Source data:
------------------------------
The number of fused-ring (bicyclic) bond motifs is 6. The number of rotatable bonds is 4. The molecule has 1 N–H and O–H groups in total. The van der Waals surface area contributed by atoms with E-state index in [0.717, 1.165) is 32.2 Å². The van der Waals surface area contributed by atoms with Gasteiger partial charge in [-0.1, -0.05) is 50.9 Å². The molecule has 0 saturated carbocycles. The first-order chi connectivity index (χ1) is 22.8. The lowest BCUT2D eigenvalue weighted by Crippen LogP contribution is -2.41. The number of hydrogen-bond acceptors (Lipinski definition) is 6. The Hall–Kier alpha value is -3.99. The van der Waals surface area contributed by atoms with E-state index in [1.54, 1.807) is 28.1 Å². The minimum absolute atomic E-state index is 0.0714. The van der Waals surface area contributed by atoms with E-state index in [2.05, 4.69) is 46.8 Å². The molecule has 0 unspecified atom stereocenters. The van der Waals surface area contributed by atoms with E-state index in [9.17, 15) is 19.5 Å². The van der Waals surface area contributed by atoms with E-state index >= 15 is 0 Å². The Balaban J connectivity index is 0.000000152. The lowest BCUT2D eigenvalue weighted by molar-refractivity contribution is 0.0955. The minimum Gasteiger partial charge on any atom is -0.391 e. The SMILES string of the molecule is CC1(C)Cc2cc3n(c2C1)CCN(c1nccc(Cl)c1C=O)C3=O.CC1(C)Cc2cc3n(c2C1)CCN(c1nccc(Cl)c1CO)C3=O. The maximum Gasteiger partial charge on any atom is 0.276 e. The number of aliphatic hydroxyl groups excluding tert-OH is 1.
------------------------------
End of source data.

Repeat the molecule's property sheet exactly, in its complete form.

The number of fused-ring (bicyclic) bond motifs is 6. The number of rotatable bonds is 4. The molecule has 1 N–H and O–H groups in total. The van der Waals surface area contributed by atoms with E-state index in [0.717, 1.165) is 32.2 Å². The van der Waals surface area contributed by atoms with Gasteiger partial charge in [-0.1, -0.05) is 50.9 Å². The molecule has 0 saturated carbocycles. The first-order chi connectivity index (χ1) is 22.8. The lowest BCUT2D eigenvalue weighted by Crippen LogP contribution is -2.41. The number of hydrogen-bond acceptors (Lipinski definition) is 6. The Hall–Kier alpha value is -3.99. The van der Waals surface area contributed by atoms with E-state index in [1.54, 1.807) is 28.1 Å². The minimum absolute atomic E-state index is 0.0714. The van der Waals surface area contributed by atoms with E-state index in [2.05, 4.69) is 46.8 Å². The molecule has 0 unspecified atom stereocenters. The van der Waals surface area contributed by atoms with E-state index in [9.17, 15) is 19.5 Å². The van der Waals surface area contributed by atoms with E-state index >= 15 is 0 Å². The Balaban J connectivity index is 0.000000152. The lowest BCUT2D eigenvalue weighted by molar-refractivity contribution is 0.0955. The minimum Gasteiger partial charge on any atom is -0.391 e. The SMILES string of the molecule is CC1(C)Cc2cc3n(c2C1)CCN(c1nccc(Cl)c1C=O)C3=O.CC1(C)Cc2cc3n(c2C1)CCN(c1nccc(Cl)c1CO)C3=O. The maximum Gasteiger partial charge on any atom is 0.276 e. The number of aliphatic hydroxyl groups excluding tert-OH is 1.